Homeschooling is not always easy. Homeschooling when you are depressed can be completely overwhelming. I’ve been receiving treatment for depression for over a year now and I still have an occasional bad day. I’m learning how to cope with homeschooling on the days when I just don’t feel like it and I have found a few things that work for me.
Be open with your children about your struggles.
Chances are your children already know something is up. Depression makes me angry and my kids knew something was wrong when I started yelling (a lot). Keep your talk age appropriate but let them know that some days mommy may not feel like playing or reading out loud or doing much of anything. Let them know that it isn’t their fault if mommy seems sad. Let them know that some days are just bad days but you are going to try your best to meet their needs.
Accept that bad days are going to happen and have a game plan for when they do.
I usually know from the minute that I open my eyes if it’s going to be one of those days and I take time to pray for strength just to get through the day. When I’m having a difficult day I encourage my kids to play games together, to play educational games online, or to watch Netflix documentaries. Some days we will watch a movie that fits whatever we are studying (last week we were studying France and we watched Ratatouille).
Ask for help.
If you have an understanding friend or family member close by, ask for help. Maybe someone can take your kids for awhile to give you a break. I’m thankful that my parents are close by and that my youngest daughter loves to spend the night with them. Even having one less child gives me a nice break and some peace and quiet once in awhile.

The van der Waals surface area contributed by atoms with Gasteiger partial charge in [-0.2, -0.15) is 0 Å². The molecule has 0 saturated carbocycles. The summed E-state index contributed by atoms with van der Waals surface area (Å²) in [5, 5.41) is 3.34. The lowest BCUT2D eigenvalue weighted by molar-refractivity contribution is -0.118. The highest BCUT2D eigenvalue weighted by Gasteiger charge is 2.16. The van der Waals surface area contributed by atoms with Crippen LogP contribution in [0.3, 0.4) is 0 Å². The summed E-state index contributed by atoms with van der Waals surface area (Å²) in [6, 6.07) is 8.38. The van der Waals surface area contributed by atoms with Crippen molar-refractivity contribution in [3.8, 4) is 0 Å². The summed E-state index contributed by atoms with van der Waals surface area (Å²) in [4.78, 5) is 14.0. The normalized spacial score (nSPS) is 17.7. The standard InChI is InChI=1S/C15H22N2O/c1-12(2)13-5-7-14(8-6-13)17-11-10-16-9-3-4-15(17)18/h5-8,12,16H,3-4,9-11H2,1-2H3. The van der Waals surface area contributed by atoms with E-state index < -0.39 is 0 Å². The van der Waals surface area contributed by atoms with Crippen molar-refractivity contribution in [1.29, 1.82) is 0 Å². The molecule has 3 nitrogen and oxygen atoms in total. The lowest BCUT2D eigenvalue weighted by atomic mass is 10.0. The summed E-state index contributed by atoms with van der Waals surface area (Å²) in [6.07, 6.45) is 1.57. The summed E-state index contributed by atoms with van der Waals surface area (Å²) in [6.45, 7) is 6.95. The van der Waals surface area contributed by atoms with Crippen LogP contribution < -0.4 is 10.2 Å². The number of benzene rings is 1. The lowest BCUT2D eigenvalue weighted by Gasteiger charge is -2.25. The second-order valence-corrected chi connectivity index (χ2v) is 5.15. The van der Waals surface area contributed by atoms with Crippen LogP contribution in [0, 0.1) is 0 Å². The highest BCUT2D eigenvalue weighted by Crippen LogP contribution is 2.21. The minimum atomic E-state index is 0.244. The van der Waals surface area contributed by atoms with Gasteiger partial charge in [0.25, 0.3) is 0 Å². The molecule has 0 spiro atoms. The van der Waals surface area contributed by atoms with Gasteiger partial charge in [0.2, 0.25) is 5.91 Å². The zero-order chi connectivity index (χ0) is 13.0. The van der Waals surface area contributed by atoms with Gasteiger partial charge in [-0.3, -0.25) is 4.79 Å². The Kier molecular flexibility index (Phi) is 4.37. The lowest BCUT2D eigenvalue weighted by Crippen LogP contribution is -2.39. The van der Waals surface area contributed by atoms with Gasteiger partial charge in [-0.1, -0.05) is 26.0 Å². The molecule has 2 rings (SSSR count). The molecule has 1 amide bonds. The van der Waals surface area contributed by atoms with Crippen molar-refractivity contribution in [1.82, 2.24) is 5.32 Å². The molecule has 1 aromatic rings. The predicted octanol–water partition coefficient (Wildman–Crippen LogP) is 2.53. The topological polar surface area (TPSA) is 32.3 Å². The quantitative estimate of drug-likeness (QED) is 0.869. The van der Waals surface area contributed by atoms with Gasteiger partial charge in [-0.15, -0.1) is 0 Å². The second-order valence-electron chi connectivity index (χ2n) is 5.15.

Get out of the house.
Field trips! Some days sitting in the house just makes me more depressed. A trip to the library, eating lunch out or just taking a walk to the park can do wonders for my mental state. When I’m having a particularly bad spell I plan a big field trip. It gives us something to look forward to and the girls’ excitement motivates me to get out of bed.
Focus on what you ARE doing and not what you ARE NOT doing.
A little bit of schoolwork is better than no schoolwork. When you’re having a difficult time try focusing on the subjects that you enjoy and that are easier for you to teach. Find a curriculum that is open and go–the less you have to plan the better. Try doing Unit Studies–they are shorter and you (and your kids) will feel a sense of accomplishment each time you finish one. I love the Unit Studies by Amanda Bennett. They are easy to follow and easy on the pocketbook yet thorough enough that you feel your kids have really learned something.
If your depression is affecting your life and your family’s life please seek treatment. Depression is not something to be ashamed of. Trust me when I say that you are not alone. You deserve better. Your family deserves better.